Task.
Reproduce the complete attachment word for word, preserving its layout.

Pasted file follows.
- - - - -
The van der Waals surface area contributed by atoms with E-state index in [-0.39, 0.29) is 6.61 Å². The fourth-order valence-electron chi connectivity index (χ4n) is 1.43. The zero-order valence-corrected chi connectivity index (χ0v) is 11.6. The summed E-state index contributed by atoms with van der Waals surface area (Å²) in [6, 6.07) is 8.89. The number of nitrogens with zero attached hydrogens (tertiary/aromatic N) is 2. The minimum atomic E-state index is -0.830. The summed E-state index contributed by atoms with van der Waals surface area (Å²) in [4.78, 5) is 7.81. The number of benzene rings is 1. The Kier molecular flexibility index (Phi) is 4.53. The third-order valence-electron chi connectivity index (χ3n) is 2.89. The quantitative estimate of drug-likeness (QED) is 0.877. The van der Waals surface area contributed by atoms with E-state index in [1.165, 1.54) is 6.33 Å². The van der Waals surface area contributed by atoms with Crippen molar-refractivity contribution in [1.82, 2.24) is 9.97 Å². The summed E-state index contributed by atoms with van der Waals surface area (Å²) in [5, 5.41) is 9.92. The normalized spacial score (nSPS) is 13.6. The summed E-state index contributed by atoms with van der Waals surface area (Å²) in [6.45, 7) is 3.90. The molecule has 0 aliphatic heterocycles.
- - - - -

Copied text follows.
The van der Waals surface area contributed by atoms with E-state index in [-0.39, 0.29) is 6.61 Å². The fourth-order valence-electron chi connectivity index (χ4n) is 1.43. The zero-order valence-corrected chi connectivity index (χ0v) is 11.6. The summed E-state index contributed by atoms with van der Waals surface area (Å²) in [6, 6.07) is 8.89. The number of nitrogens with zero attached hydrogens (tertiary/aromatic N) is 2. The minimum atomic E-state index is -0.830. The summed E-state index contributed by atoms with van der Waals surface area (Å²) in [4.78, 5) is 7.81. The number of benzene rings is 1. The Kier molecular flexibility index (Phi) is 4.53. The third-order valence-electron chi connectivity index (χ3n) is 2.89. The quantitative estimate of drug-likeness (QED) is 0.877. The van der Waals surface area contributed by atoms with E-state index in [1.165, 1.54) is 6.33 Å². The van der Waals surface area contributed by atoms with Crippen molar-refractivity contribution in [1.82, 2.24) is 9.97 Å². The summed E-state index contributed by atoms with van der Waals surface area (Å²) in [5, 5.41) is 9.92. The normalized spacial score (nSPS) is 13.6. The summed E-state index contributed by atoms with van der Waals surface area (Å²) in [6.45, 7) is 3.90. The molecule has 0 aliphatic heterocycles.